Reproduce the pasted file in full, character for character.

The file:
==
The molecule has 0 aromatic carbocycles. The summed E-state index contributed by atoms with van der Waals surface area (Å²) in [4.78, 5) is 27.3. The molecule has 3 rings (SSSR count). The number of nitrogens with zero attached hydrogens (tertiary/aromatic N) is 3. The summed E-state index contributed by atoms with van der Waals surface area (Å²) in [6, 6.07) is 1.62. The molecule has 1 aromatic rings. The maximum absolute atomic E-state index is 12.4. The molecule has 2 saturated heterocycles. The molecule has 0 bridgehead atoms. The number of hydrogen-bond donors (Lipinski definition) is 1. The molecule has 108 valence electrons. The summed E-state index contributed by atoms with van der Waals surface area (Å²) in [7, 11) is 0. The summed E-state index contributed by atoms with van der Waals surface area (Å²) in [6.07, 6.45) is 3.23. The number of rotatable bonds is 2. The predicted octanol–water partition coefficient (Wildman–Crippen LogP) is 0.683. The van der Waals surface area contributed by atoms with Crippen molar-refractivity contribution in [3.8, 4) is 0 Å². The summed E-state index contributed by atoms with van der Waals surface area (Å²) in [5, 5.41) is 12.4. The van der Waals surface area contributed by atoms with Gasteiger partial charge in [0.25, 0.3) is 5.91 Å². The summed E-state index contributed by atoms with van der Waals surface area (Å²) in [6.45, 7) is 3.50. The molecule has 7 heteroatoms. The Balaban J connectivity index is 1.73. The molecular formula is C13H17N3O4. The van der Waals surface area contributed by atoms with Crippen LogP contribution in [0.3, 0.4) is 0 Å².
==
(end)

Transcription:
The molecule has 0 aromatic carbocycles. The summed E-state index contributed by atoms with van der Waals surface area (Å²) in [4.78, 5) is 27.3. The molecule has 3 rings (SSSR count). The number of nitrogens with zero attached hydrogens (tertiary/aromatic N) is 3. The summed E-state index contributed by atoms with van der Waals surface area (Å²) in [6, 6.07) is 1.62. The molecule has 1 aromatic rings. The maximum absolute atomic E-state index is 12.4. The molecule has 2 saturated heterocycles. The molecule has 0 bridgehead atoms. The number of hydrogen-bond donors (Lipinski definition) is 1. The molecule has 108 valence electrons. The summed E-state index contributed by atoms with van der Waals surface area (Å²) in [7, 11) is 0. The summed E-state index contributed by atoms with van der Waals surface area (Å²) in [6.07, 6.45) is 3.23. The number of rotatable bonds is 2. The predicted octanol–water partition coefficient (Wildman–Crippen LogP) is 0.683. The van der Waals surface area contributed by atoms with Crippen molar-refractivity contribution in [3.8, 4) is 0 Å². The summed E-state index contributed by atoms with van der Waals surface area (Å²) in [5, 5.41) is 12.4. The van der Waals surface area contributed by atoms with Gasteiger partial charge in [0.25, 0.3) is 5.91 Å². The summed E-state index contributed by atoms with van der Waals surface area (Å²) in [6.45, 7) is 3.50. The molecule has 7 heteroatoms. The Balaban J connectivity index is 1.73. The molecular formula is C13H17N3O4. The van der Waals surface area contributed by atoms with Crippen LogP contribution in [0.3, 0.4) is 0 Å².